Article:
The construction of a new a new long-term care home, Glen Hill Terrace by Durham Christian Homes was initially welcomed by the front-line care staff as a good news story for the community and the residents and their families. But the excitement of the new build on Glen Hill Drive in Whitby has, over months of negotiations with their employer turned to frustration for the front-line staff, who are being offered inferior working conditions and wages to continue to work at the home.

At a media conference today Lisa Barkwell, President of Canadian Union of Public Employees (CUPE) 5110, said front-line staff want to continue to provide care for Glen Hill residents and families as Durham Christian Homes rebuilds. Unfortunately, the employer has other ideas.

These ideas include “making the jobs less stable and more underpaid. This is the exact opposite approach that we should be taking to make care better. It is not just about the bricks and mortar. It’s about the care. We are urging that both the physical building and the care, be built right from the start at the new home,” said Barkwell a long-time personal support worker (PSW) who now works as an activationist. She outlined the ways Durham Christian Homes proposes making the work less stable and lower paid. These include:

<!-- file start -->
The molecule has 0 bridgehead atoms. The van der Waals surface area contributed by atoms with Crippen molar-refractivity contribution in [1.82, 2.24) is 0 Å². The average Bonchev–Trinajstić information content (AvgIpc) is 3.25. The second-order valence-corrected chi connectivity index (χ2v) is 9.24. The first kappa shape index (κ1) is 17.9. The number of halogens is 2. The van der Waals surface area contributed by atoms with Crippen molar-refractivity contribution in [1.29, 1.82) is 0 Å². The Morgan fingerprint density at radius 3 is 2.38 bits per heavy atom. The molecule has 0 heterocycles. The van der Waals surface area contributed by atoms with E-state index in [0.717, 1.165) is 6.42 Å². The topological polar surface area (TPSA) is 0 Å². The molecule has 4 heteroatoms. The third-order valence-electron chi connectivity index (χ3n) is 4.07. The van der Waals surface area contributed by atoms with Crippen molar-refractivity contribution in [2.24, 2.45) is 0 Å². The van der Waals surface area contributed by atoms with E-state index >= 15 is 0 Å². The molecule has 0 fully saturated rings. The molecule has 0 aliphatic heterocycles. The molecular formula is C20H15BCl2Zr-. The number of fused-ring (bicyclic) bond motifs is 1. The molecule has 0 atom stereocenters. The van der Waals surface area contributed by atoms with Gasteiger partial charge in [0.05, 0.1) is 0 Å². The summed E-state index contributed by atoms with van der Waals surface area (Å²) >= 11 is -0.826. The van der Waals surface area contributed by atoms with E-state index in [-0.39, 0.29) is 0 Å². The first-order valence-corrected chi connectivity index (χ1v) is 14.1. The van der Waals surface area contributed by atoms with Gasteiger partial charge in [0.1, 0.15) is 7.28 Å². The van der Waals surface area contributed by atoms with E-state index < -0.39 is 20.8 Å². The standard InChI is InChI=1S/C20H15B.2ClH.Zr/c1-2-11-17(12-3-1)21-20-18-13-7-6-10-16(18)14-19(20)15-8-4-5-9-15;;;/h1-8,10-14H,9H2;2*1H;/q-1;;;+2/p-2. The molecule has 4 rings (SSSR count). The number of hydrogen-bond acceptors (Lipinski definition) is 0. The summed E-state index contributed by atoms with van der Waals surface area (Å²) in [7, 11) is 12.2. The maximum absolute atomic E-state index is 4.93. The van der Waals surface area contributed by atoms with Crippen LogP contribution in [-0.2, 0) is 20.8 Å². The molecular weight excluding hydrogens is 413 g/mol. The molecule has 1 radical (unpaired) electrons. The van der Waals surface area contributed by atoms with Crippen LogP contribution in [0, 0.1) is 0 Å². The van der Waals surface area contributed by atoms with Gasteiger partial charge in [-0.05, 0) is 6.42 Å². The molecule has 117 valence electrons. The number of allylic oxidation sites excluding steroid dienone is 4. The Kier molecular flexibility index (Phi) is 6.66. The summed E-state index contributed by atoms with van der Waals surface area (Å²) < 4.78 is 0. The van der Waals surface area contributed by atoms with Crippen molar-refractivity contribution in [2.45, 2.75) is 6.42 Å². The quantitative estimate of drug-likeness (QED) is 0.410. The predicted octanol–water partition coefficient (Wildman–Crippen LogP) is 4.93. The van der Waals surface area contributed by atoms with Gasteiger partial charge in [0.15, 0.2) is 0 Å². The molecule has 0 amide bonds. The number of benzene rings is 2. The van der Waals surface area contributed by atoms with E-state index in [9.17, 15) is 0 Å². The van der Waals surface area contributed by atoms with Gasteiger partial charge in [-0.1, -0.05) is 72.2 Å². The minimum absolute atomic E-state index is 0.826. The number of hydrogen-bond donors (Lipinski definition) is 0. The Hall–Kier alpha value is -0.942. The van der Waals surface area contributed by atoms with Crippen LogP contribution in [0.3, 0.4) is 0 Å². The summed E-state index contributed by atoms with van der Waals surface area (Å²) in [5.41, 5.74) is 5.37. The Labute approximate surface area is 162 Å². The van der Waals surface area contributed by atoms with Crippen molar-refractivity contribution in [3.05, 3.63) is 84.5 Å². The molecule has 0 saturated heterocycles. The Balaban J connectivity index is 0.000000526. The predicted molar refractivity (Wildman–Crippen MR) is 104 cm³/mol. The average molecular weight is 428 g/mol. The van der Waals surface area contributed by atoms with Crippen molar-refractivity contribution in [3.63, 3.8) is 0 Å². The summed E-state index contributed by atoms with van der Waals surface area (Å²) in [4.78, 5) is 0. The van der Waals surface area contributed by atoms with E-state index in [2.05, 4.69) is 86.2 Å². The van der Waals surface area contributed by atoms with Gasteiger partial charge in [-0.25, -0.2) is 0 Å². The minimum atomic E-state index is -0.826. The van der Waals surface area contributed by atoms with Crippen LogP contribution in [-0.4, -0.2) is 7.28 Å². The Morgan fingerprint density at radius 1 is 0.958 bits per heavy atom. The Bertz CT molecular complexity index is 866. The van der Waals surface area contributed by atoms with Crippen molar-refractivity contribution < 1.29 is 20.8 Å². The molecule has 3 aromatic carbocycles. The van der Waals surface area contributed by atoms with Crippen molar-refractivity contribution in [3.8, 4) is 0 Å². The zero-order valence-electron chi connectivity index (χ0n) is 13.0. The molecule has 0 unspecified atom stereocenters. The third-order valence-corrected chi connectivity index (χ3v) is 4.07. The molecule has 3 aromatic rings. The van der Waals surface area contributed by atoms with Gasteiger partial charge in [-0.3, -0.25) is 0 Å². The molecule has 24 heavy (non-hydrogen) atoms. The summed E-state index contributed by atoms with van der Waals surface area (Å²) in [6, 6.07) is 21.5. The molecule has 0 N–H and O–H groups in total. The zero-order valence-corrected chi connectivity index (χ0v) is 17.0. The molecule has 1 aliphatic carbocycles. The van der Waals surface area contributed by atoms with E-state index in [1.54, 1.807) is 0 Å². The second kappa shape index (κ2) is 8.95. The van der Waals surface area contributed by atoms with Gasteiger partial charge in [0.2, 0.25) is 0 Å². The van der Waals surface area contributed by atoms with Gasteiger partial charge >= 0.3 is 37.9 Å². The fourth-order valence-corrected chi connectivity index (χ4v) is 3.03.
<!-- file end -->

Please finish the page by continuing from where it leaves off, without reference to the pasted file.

• Not honouring the current collective agreement should a worker transfer to the new home;
  • Contracting out maintenance, dietary, housekeeping and laundry;
  • Introducing wage freezes;
  • Imposing claw backs on benefits and shift premiums;
  • Bringing in sub-standard sick leave while a potential second wave of COVID may soon come.

Donna Metcalf-Woo, who lives and works in Durham and who until COVID-19 hit visited her father, a resident of one of the Glen Hill homes (Strathaven) for the past 5 and half years, daily was at the media conference to support the front-line staff.

“As a family member, I witness first-hand the difficulties and struggles that the staff are faced with daily. I was shocked and annoyed that after what we’ve witnessed and learned during this pandemic, that a long-term care employer would even think about trying to lower wages and working conditions for dedicated staff. We need care staff to be paid well and given full-time work to ensure they stay in long-term care, which is seeing a shortage of workers, particularly PSWs,” said Metcalf-Woo.

Oshawa MPP Jennifer French who joined the media conference remotely, spoke of the need for continuity of resident care and the importance of a stable workforce.

“I’ve appreciated hearing from the caring workers who are concerned about the quality of care and staff support that their long-time residents deserve,” said French. “I am hopeful that all parties involved will be able to ensure seniors and residents needing long-term care are the top priority.  As our communities and province have seen during this pandemic, continuity of care and support are needed to keep everyone well.”

The members of CUPE 5110 and 2225-06/12 believe the community will be in their corner as they strive to maintain existing wages, working conditions, oppose contracting out and advocate to make resident care and working conditions better, Barkwell stressed. She is optimistic that on reflection Durham Christian Homes will see the merits of maintaining the current skilled care workers at Glen Hill Terrace.